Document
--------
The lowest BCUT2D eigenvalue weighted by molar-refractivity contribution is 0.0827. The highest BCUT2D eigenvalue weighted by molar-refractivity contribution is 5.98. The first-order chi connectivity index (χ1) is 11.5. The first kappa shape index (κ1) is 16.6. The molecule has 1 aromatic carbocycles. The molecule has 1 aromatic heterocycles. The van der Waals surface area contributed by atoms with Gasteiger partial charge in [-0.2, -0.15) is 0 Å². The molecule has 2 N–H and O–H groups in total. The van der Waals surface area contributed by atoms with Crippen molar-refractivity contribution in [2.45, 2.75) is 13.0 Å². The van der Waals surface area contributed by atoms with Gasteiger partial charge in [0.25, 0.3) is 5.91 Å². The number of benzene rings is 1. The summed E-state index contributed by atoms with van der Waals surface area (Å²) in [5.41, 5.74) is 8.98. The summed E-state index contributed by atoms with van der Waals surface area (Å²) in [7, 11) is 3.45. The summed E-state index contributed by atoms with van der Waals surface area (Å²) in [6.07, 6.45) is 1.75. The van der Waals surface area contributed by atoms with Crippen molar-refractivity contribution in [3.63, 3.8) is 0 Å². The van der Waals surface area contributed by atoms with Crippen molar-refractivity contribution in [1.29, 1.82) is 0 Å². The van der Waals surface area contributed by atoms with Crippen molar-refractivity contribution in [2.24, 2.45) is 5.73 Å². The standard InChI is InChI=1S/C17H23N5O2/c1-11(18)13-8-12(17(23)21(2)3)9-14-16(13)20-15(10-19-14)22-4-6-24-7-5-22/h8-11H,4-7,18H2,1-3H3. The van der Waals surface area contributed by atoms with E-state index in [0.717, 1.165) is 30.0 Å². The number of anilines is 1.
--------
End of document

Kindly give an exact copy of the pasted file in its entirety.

The lowest BCUT2D eigenvalue weighted by molar-refractivity contribution is 0.0827. The highest BCUT2D eigenvalue weighted by molar-refractivity contribution is 5.98. The first-order chi connectivity index (χ1) is 11.5. The first kappa shape index (κ1) is 16.6. The molecule has 1 aromatic carbocycles. The molecule has 1 aromatic heterocycles. The van der Waals surface area contributed by atoms with Gasteiger partial charge in [-0.2, -0.15) is 0 Å². The molecule has 2 N–H and O–H groups in total. The van der Waals surface area contributed by atoms with Crippen molar-refractivity contribution in [2.45, 2.75) is 13.0 Å². The van der Waals surface area contributed by atoms with Gasteiger partial charge in [0.25, 0.3) is 5.91 Å². The number of benzene rings is 1. The summed E-state index contributed by atoms with van der Waals surface area (Å²) in [5.41, 5.74) is 8.98. The summed E-state index contributed by atoms with van der Waals surface area (Å²) in [7, 11) is 3.45. The summed E-state index contributed by atoms with van der Waals surface area (Å²) in [6.07, 6.45) is 1.75. The van der Waals surface area contributed by atoms with Crippen molar-refractivity contribution in [3.63, 3.8) is 0 Å². The van der Waals surface area contributed by atoms with Crippen molar-refractivity contribution in [1.29, 1.82) is 0 Å². The van der Waals surface area contributed by atoms with Crippen molar-refractivity contribution in [2.24, 2.45) is 5.73 Å². The standard InChI is InChI=1S/C17H23N5O2/c1-11(18)13-8-12(17(23)21(2)3)9-14-16(13)20-15(10-19-14)22-4-6-24-7-5-22/h8-11H,4-7,18H2,1-3H3. The van der Waals surface area contributed by atoms with E-state index in [0.717, 1.165) is 30.0 Å². The number of anilines is 1.